As a bus approached the stop where Hernandez and Abel were waiting, a man by the name of Savala ran in front of the bus forcing the bus driver, Janet Mitchell, to brake to avoid hitting him. Savala was holding a 16-ounce clear tumbler in his hand. Mitchell stopped the bus and opened the door. As Hernandez and Abel began to board the bus, Savala threw a liquid into Hernandez's face. Mitchell realized the liquid was acid when she saw the damage to Hernandez's face. The acid was eating through Hernandez's clothes. In addition, some of the acid had splashed onto Abel's arm and shirt. Hernandez and Abel began screaming in pain. Mitchell saw Savala throw the tumbler in a trash can and run away.

Salvador Escobar was driving on Cesar Chavez and also saw Savala throw something into a trash can and run away. Escobar heard a scream, saw a woman with red substance resembling blood on her face and decided to follow Savala. Escobar caught up with him and subdued him with the help of two other men.

Abel left and returned with Petitioner, who put his coat around Hernandez. Petitioner also poured water onto Hernandez's face. Paramedics took Hernandez and Abel to the hospital. Sheriff's deputies arrested Savala and recovered a plastic tumbler containing a small amount of liquid from the nearby trash can.

Mitchell later identified Savala as the man who threw the liquid on Hernandez's face. The liquid was later determined to be sulfuric acid. Hernandez was shown a six-pack photograph line-up while in the hospital, and identified Savala as the man who threw the acid on her.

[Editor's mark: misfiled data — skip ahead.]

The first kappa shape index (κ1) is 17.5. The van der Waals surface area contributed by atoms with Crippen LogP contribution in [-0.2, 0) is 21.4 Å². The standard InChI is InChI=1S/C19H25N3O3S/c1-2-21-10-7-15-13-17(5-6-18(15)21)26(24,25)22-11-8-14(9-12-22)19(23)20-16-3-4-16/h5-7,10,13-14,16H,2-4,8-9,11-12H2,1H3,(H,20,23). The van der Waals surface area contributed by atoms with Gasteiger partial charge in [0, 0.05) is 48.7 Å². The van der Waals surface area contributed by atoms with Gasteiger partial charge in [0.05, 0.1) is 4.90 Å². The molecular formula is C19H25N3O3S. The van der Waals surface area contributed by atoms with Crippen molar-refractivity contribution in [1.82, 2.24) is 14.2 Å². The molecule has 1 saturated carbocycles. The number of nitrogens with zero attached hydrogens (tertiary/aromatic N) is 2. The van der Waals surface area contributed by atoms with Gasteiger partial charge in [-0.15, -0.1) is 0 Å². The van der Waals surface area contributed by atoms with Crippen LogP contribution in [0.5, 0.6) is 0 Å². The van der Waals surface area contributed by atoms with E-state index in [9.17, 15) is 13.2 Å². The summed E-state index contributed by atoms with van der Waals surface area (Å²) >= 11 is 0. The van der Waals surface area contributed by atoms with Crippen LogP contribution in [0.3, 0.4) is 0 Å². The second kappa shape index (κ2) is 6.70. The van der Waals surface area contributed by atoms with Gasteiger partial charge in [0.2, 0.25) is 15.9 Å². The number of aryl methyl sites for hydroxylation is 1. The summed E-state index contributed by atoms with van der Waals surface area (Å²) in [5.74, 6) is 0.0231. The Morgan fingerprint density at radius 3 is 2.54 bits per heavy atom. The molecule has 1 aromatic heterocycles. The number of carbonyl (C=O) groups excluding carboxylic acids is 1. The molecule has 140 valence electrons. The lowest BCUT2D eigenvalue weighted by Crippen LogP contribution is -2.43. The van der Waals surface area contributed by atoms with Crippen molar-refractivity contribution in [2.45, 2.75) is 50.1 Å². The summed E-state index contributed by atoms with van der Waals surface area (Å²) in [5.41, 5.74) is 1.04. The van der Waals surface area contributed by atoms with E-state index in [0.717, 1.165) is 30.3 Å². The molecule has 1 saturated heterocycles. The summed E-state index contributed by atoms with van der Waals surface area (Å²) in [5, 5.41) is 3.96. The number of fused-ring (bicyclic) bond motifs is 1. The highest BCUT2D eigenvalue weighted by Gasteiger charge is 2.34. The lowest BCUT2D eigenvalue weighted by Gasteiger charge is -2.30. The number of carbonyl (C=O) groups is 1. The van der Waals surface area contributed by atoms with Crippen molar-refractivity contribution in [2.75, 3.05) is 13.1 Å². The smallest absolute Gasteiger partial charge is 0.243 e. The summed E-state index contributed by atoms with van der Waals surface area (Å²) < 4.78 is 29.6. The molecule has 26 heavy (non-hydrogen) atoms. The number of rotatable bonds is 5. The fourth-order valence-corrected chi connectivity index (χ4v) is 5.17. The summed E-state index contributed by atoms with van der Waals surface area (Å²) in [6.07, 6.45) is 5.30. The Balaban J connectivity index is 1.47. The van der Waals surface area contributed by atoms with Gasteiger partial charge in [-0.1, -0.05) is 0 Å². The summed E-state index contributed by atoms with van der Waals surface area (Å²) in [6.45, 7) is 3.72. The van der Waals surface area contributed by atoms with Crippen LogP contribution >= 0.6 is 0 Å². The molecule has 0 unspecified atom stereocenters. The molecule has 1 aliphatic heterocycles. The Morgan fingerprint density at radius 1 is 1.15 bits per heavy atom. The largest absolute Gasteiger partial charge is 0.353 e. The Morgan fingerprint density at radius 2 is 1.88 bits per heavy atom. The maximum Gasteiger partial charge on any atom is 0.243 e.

The incident was also witnessed by Jose Espinoza, who worked in a nearby television shop. He saw Savala approach a bus and throw the contents of a brown paper bag into the face of a woman, then throw the bag into a trash can and run away. Espinoza went to the scene and saw Petitioner with whom he had once worked, and Petitioner was throwing water on Hernandez's face.

Espinoza later told police that about three months before the incident, Petitioner had attempted to hire three homeless people to throw acid on Hernandez. Espinoza testified that Petitioner said that he wanted to throw acid on her in order to get her money. Espinoza also testified that Petitioner said that he had tried to hire a mutual friend to throw the acid, but the friend didn't want to do it.

Geraldine Luna, who lived with Savala, testified that she had been in a van with Petitioner and Savala on the night of August 4th, the night before the acid-throwing incident, and heard Petitioner tell Savala that he did not want Savala to back out of the job that they had agreed to, and that Petitioner wanted the woman to stay blind. Luna and Savala had both used heroin that day.

Luna also testified that the next morning, she went with Savala to a gas station on the corner of Cesar Chavez and Rowan. Luna left for about 20 minutes and when she returned, she noticed a beige plastic grocery bag by the gas pumps. Savala told Luna not to knock over the bag. Savala left the gas station. Petitioner then came to the gas station and asked where Savala was. Luna told him Savala would return shortly. Petitioner became angry. He said that he had some money for Savala, who was going to do something for him. About 10 to 15 minutes later, Savala returned to the gas station. Luna told him that Petitioner was looking for him. Luna and Savala walked away from the gas station. At some point, Luna carried the plastic bag which contained a 16-ounce Tupperware cup with liquid in it. Savala told Luna not to drop the bag.